Cleaners and carrier fluids: Preventing contamination in medical device production


Modern cleaning and coating fluid technologies and associated vapour degreasing equipment provide consistent and reliable device cleaning. However, these modern cleaning fluids offer added benefits beyond this

Cleaners and carrier fluids: Preventing contamination in medical device production

Many medical device manufacturers need production materials that not only work efficiently but are also cleanroom compatible. In addition, they must stay profitable without compromising product quality or their customer's requirements. They must meet stringent quality controls and support validated cleanroom manufacturing processes all while maintaining the bottom line. Modern cleaning and carrier fluids meet all of those demands by helping cleanroom production managers produce medical devices more quickly and efficiently.

Nearly all medical devices require cleaning during manufacture. It is important to remove particulate, oils or inorganic contamination resulting from the manufacturing process. Most medical devices require high levels of cleanliness to ensure proper sterilisation of finished product and ultimately patient safety and product performance. This is especially true for those with complex assemblies, intricate shapes and delicate parts.

Vapour degreasing not only cleans effectively, it also creates opportunities for other cleanroom manufacturing efficiencies

Modern solvent-based cleaning fluids, when used inside a vapour degreaser, provide consistent and reliable device cleaning. In addition to the simplicity of operation, a major advantage of using a vapour degreaser is the small footprint relative to the amount of production output. A small footprint means the vapour degreaser takes up less space while sustaining high output, allowing for lower overall operating costs in the expensive cleanroom environment.

Modern vapour degreasing fluids

The unique low-boiling cleaning fluids feature high densities, low surface tensions and low viscosities. Together with a vapour degreaser, these factors combine to completely dissolve contaminants and remove particulates. In addition to thorough cleaning, modern cleaning fluids offer added benefits.

When used with a vapour degreaser, modern cleaning fluids do not get trapped in tight spaces or deep grooves inside the devices. The parts come out of the vapour degreaser clean and dry without any residue, spots or stains. Plus, they leave the degreaser ready for the next step in the process - whether sterilising or coating. When applying coatings or ink-based markings, it's imperative that the parts be completely clean and dry before applying. The presence of water, moisture, oils or particulates on parts after cleaning will negatively impact the coating quality, and may lead to expensive rework or scrapping of parts.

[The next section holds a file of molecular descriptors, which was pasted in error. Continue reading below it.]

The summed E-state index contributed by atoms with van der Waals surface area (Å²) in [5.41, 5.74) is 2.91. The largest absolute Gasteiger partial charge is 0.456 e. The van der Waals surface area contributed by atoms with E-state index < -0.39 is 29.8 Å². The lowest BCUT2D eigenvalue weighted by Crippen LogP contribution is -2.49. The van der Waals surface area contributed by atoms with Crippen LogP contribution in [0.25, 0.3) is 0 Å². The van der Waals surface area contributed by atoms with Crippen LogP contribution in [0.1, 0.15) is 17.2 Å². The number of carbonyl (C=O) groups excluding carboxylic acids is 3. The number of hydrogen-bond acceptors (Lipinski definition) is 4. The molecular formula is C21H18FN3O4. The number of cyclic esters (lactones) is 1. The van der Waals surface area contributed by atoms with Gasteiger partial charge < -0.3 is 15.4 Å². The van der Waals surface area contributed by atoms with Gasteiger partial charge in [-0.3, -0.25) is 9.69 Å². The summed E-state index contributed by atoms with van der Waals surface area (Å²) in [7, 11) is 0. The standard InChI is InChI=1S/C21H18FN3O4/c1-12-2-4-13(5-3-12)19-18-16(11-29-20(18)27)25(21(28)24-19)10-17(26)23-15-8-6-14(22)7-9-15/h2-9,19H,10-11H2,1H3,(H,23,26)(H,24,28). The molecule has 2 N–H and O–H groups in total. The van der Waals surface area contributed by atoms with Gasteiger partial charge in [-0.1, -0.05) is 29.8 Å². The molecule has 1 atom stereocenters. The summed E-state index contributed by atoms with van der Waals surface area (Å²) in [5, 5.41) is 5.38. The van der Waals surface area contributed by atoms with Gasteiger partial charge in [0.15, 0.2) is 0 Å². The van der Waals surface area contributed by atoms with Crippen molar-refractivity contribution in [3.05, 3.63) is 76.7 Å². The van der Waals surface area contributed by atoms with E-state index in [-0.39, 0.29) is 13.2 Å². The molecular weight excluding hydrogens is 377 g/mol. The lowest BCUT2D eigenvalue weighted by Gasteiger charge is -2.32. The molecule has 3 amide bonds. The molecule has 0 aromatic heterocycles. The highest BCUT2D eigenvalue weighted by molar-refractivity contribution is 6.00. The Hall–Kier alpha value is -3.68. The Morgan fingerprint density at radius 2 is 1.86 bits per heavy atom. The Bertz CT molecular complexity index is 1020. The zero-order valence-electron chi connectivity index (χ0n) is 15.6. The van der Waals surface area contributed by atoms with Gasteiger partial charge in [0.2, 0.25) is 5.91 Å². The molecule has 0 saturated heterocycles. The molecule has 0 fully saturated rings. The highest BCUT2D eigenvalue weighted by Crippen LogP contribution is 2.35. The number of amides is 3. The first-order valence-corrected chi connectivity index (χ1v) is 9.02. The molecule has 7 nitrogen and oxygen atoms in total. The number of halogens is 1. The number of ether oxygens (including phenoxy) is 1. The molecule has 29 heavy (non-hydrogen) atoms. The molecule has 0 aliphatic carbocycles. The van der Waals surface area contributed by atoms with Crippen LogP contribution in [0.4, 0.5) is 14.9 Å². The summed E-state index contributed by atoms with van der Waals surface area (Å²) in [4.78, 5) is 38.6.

Unlike aqueous cleaning that requires engineers to ensure the chemistry of water, detergents, and other additives are consistent and bioburden-free, modern solvent-based cleaning fluids in a vapour degreaser remain consistently pure. Plus, there are no stabilisers or acid acceptance testing required as with older chlorinated solvents. Since there is no need for complicated process controls at every stage in the cleaning process, production managers get peace of mind that there is no variation in the cleaning fluid chemistry. This makes initial product validation, and ongoing process controls for operation of the cleanroom much simpler and less costly.

Cleaners and carrier fluids: Preventing contamination in medical device production

Many conditions can cause bioburden, but water is the primary growth medium for bacteria. Even trace amounts of moisture can allow the growth of bacteria and create related bioburden issues, compromising the ability to properly sterilise the medical devices prior to shipment. Modern solvent-based cleaners do not contain any water, ensuring a pyrogen-free cleaning environment. This simplifies subsequent device sterilisation and also eliminates the potential of recleaning, repackaging, or even scrapping devices that have been affected by bioburden, ultimately reducing time and expense.

Today's sophisticated medical devices are made from a variety of materials. These include metals, ceramics, and plastics. Although metals, especially stainless steel, titanium, and nitinol are preferred materials for many device applications, device designers are also using a wide range of polymers including polypropylene, polyethene, and polystyrene as well as nylon, polyethene terephthalate (PET), polyimide, polycarbonate (PC), acrylonitrile butadiene, polyether ether ketone (PEEK), and polyurethane.